Listen to this track by Scottish folk-jazz figurehead John Martyn. It’s “Solid Air”, the title track of his 1973 album of the same name, Solid Air. The record is arguably his most high-profile, employing a successful fusion of jazz and folk, connecting lyrically on an emotional level too.
Martyn’s delivery here is slurred and languorous, a new style for him at the time. The song’s themes of course have to do with his friend Nick Drake, a person of prodigious talent and sensitivity in the same measure. He suffered from debilitating depression, coupled with and perhaps exacerbated by the pressures of being a recording artist dealing with the demand of record sales and live appearances in close succession. Nick Drake didn’t enjoy success with either at the time.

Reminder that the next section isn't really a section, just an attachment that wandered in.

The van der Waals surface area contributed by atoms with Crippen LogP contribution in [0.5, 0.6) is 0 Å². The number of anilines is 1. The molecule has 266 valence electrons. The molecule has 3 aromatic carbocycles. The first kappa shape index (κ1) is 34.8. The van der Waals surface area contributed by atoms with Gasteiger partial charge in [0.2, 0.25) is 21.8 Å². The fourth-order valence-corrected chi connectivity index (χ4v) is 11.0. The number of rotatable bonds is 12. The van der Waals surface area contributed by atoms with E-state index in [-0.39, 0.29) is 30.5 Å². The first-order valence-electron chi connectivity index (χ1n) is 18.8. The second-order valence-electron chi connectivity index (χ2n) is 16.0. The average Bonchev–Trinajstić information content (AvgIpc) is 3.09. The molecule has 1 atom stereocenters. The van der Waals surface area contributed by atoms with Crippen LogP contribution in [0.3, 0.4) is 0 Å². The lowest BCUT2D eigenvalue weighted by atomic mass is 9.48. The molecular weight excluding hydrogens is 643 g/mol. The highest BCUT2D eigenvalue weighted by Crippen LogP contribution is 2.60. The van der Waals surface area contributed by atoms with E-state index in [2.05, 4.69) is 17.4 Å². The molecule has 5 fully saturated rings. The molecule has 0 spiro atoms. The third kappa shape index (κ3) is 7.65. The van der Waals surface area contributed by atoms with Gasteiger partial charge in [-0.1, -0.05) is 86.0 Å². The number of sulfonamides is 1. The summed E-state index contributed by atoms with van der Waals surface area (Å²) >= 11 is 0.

Nick Drake would die of an accidental overdose of antidepressant medication, November 25, 1974. It happened 18 months after Martyn’s album came out, and 37 years and less one day ago today.
This song is written by Martyn to Nick Drake, a sentiment of one friend to another in song, maybe because, as Drake said in one of his own songs, “if songs were lines in the conversation, the situation would be fine.” The song is looked upon as a tribute. But, to me it is less that, and more a song to express worry, concern. Read more